If you are an entrepreneur looking to raise capital with your business plan and experiencing resistance, you should know why. There are few excuses for going with the ebb and flow of the market to acquire funding if it is needed, as fundamental modification may be necessary before advancing to your funding round. Investment firms and angels often address their concerns directly are direct in responses why they are not interested. However, if your company is not even receiving meetings, there may be little opportunity to receive feedback and you should analyze what the issue is more deeply. This blog post is dedicated to some of the key reasons why have seen deals fail to pass the venture screening process, so that your company may assess your own situation to determine what the cause may be. Of course, we are always standing by to answer any specific questions that you may have about the screening process.
1. You are targeting the wrong investors
Many investment groups have a targeted list of criteria that companies must meet in order to make in through the screening process. Some companies may need to be located in certain areas (E.g. San Francisco, New York), or classified as certain industries (E.g. biotechnology, software-as-a-service). Other elements include the target funding range or business phase. If your company is seeking Series-B investment over $6.0 M from an investment group that only does deals below $500,000, it has nothing to do with your company’s potential. Time and effort should be made into researching the existing portfolio and fund requirements of investors to understand what they would like to see.
2. You have not found your A-Team
Only in very few cases can even a post-money startup afford to hire a former Goldman Sachs associate as their CFO or McKinsey engagement manager as a COO. However, many startups are led by people that have such industry experience and are managed phenomenally well. We have seen many deals fall through because the proper team was not in place and the response was simply to hire the talent required to commercialize. Finding and retaining top talent is the secret sauce of many companies and investors understand this, which is exactly the reason that they are more likely to invest in a diversified team with an outstanding track record for results.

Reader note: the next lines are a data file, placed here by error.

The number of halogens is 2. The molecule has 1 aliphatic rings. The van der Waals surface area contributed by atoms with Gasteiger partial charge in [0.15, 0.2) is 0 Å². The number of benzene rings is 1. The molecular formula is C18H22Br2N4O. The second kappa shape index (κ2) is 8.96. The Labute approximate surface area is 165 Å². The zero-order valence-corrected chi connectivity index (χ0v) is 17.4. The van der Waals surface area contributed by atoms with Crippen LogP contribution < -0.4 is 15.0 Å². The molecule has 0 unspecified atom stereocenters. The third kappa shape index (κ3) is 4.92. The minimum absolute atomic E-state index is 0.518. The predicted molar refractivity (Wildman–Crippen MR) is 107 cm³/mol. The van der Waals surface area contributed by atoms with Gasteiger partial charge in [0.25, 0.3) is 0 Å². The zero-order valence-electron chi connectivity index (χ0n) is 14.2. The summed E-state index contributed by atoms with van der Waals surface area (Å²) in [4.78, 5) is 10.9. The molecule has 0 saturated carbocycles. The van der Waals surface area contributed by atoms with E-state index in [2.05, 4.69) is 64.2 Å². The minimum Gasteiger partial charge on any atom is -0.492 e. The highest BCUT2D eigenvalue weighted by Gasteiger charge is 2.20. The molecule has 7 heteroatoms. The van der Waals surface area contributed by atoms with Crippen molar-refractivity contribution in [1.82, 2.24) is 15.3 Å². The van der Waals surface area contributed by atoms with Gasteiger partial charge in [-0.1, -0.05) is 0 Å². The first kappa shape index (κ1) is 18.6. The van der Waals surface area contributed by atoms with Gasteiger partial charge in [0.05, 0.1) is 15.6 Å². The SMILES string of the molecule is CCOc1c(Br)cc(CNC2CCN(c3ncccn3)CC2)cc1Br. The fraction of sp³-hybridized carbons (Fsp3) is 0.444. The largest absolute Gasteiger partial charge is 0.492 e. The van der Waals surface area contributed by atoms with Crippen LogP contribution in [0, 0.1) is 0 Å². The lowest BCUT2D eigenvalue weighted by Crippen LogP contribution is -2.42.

3. The product has not demonstrated its potential
Without a product that has been proven to sell in the actual market, you are essentially asking investors to place their money in a theory. The closer your product is to market and the more credible research supporting its viability, ideally cold hard sales, will increase the potential of your funding campaign. If the product is still in the incubation phase, use Google Survey and recorded focus groups in order to provide unbiased market research. Launching a pilot program or prototype in a limited geography is another way to demonstrate the product’s potential and also gain valuable information to provide your R&D team.
4. The business model is fundamentally flawed
While this is probably the worst case, the nature of a start-up should not perceive this with the same anxiety of the CEO for a fortune 100 company. If a major beverage manufacturer decides to change their market positioning to a premium provider and demands a price the market is unwilling to pay, their business model is fundamentally flawed. Similarly, startups must find a balance between price and quality that works for the market. Fast casual restaurants have demonstrated that there is a place for equilibrium between fast, quality, and inexpensive. However, what would constitute a fundamentally flawed business model in this context is a company that has a higher customer acquisition cost than lifetime value.